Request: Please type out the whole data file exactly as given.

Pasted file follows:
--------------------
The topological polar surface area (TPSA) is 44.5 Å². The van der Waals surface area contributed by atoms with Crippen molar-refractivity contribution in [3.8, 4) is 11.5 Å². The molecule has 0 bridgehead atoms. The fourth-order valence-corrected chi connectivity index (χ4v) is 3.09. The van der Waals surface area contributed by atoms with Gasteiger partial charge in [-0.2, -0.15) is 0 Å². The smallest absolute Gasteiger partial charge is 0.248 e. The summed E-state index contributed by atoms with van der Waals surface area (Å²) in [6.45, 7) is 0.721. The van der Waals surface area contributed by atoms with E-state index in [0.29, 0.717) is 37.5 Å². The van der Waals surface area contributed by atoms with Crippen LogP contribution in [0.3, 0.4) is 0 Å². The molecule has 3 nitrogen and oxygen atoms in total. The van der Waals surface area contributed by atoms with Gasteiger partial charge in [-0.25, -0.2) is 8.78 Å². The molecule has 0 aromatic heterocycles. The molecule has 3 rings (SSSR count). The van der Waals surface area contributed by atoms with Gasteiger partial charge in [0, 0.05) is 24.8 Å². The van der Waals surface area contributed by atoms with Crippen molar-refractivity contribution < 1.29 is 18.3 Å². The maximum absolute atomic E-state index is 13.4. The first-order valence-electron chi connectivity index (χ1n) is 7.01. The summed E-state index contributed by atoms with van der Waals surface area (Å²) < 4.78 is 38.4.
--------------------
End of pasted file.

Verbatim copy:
The topological polar surface area (TPSA) is 44.5 Å². The van der Waals surface area contributed by atoms with Crippen molar-refractivity contribution in [3.8, 4) is 11.5 Å². The molecule has 0 bridgehead atoms. The fourth-order valence-corrected chi connectivity index (χ4v) is 3.09. The van der Waals surface area contributed by atoms with Gasteiger partial charge in [-0.2, -0.15) is 0 Å². The smallest absolute Gasteiger partial charge is 0.248 e. The summed E-state index contributed by atoms with van der Waals surface area (Å²) in [6.45, 7) is 0.721. The van der Waals surface area contributed by atoms with E-state index in [0.29, 0.717) is 37.5 Å². The van der Waals surface area contributed by atoms with Crippen LogP contribution in [0.3, 0.4) is 0 Å². The molecule has 3 nitrogen and oxygen atoms in total. The van der Waals surface area contributed by atoms with Gasteiger partial charge in [-0.25, -0.2) is 8.78 Å². The molecule has 0 aromatic heterocycles. The molecule has 3 rings (SSSR count). The van der Waals surface area contributed by atoms with Gasteiger partial charge in [0, 0.05) is 24.8 Å². The van der Waals surface area contributed by atoms with Crippen molar-refractivity contribution < 1.29 is 18.3 Å². The maximum absolute atomic E-state index is 13.4. The first-order valence-electron chi connectivity index (χ1n) is 7.01. The summed E-state index contributed by atoms with van der Waals surface area (Å²) < 4.78 is 38.4.